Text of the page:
Type in your Neighborhood

For my first assignment in COMD 1167, I was given instructions to explore my neighborhood and take pictures of any form of text and typography all around, and figure out what the typography that I find tells me about my neighborhood. At a glance, I’ve noticed that a majority of the text all around me were almost always san serif font. The kerning of many letters were inconsistent, many of the spaces between letters were either far apart or very close together. Almost every form of text was using capital letters unless there was a long sentence of instruction of some kind that went with it.

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There are many stores around my neighborhood, with all kinds of different typography, using different colors and type family. But what I’ve noticed that depending on the type of store it is, will they choose to use serif or san serif type. When it comes to stores regarding beauty and art such as hair salons, fashion stores, flora, and bakery. The store tends to use Serif type within their banner.  There was an exception to this, barbershops used San Serif. This made me wonder if people or at least my neighborhood, see Serif as feminine, and San-Serif as masculine.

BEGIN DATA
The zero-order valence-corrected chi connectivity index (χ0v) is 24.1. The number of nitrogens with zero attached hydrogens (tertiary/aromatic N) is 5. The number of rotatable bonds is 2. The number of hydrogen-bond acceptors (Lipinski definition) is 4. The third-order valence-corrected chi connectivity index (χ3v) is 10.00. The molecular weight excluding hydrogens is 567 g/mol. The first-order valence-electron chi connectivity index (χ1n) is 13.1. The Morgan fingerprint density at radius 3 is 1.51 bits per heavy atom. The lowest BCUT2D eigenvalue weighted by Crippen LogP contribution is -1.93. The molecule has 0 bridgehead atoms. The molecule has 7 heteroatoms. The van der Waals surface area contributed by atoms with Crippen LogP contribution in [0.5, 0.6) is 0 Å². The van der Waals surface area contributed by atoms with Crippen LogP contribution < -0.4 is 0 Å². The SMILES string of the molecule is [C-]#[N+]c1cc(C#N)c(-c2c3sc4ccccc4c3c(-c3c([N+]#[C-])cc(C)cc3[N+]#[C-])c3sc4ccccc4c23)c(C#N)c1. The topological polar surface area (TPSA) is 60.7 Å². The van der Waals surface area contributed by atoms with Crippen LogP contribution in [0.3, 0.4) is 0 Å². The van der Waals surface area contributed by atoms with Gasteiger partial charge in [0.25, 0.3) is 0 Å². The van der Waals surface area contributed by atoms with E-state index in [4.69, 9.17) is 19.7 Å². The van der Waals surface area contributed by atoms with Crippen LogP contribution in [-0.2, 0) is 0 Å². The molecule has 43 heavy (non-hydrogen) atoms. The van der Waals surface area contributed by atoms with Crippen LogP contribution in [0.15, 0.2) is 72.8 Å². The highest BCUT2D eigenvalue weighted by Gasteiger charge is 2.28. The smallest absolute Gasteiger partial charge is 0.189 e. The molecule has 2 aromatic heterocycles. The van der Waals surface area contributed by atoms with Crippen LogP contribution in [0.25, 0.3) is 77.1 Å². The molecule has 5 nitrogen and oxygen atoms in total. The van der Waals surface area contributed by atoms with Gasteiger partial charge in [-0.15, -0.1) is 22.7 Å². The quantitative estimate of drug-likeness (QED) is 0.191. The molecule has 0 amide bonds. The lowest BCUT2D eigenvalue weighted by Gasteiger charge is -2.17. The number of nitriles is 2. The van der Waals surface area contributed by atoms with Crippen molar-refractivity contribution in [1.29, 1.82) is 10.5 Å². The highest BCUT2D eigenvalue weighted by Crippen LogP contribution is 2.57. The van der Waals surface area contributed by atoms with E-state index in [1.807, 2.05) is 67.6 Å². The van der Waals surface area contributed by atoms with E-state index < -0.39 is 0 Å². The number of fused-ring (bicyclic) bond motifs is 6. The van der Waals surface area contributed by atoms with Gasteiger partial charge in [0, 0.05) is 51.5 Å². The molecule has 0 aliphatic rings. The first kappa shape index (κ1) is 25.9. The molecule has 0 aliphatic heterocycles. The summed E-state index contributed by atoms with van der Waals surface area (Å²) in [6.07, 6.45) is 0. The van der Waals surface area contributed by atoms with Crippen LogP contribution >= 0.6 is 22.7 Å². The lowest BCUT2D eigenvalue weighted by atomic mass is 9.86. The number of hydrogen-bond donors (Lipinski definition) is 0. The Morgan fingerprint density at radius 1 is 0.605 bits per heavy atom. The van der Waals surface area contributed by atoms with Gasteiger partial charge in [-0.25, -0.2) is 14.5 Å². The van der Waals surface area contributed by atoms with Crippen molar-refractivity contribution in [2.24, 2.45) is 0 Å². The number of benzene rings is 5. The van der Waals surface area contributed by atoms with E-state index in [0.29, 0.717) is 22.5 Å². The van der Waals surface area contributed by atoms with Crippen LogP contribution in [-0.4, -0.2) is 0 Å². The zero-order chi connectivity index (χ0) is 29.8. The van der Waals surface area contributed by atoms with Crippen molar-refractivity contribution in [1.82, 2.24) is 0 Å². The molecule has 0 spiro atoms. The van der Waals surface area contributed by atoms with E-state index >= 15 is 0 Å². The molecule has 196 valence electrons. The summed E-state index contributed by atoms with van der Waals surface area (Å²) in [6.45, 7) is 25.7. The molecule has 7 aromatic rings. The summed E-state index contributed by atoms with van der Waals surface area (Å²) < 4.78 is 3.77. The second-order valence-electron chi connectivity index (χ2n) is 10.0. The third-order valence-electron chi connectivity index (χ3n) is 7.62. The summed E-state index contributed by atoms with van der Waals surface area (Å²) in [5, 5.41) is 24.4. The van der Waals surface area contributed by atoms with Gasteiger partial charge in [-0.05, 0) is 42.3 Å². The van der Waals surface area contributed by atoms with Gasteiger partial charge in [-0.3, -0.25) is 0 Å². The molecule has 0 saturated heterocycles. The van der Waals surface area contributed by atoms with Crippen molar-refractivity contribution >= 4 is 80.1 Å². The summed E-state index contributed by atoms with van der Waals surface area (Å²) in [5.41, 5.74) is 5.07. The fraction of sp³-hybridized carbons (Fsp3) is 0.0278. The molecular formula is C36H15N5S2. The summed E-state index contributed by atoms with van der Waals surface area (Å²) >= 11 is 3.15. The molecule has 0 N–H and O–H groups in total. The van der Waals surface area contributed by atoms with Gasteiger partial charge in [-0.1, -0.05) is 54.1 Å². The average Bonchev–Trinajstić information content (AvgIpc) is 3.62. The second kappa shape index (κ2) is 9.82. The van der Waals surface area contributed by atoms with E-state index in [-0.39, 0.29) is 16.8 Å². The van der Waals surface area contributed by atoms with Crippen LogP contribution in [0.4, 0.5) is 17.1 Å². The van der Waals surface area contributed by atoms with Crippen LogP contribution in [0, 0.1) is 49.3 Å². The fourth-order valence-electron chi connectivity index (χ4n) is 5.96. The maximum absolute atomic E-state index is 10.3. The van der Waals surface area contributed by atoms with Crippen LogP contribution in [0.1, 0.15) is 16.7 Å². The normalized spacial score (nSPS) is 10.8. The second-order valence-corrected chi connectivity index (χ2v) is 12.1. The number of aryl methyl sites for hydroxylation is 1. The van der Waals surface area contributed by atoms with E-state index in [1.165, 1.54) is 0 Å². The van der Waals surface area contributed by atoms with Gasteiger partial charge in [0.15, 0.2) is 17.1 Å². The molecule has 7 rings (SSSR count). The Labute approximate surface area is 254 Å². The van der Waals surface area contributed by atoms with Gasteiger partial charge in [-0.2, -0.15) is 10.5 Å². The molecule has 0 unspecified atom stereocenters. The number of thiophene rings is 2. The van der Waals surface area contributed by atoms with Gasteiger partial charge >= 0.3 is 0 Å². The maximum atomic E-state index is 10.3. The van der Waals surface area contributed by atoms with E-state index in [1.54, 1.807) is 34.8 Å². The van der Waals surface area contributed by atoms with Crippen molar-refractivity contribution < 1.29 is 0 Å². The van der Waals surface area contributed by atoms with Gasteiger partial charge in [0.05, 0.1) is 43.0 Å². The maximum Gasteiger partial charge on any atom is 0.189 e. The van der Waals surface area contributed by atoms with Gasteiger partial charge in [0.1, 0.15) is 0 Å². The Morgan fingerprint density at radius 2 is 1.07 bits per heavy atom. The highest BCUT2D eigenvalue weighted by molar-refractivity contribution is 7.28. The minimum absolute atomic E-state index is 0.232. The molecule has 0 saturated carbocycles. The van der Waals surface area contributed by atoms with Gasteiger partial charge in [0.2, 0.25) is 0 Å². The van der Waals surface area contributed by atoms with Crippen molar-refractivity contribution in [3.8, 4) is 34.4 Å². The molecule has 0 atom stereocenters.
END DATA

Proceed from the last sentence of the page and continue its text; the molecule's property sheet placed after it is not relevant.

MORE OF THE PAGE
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1 thought on “Type in your Neighborhood

  1. Maya Koenig

    Nelson, great analysis of the trends of businesses. I also found it interesting that many times banners will include BOTH san serif and serif typefaces together, one as a header and the other for details. I think this shows that they had some degree of consultation with a designer. The idea of san serif being masculine and serif being feminine is a smart comparison; it might have something to do with serif being associated with traditional forms of beauty, humanism, and classicism. San serif is the ultimate anarchist.

    Also, great job really LOOKING at your neighborhood, I see such a variety of surfaces; in pavements, molded in iron, written, embroidered, and painted. This is so impressive.

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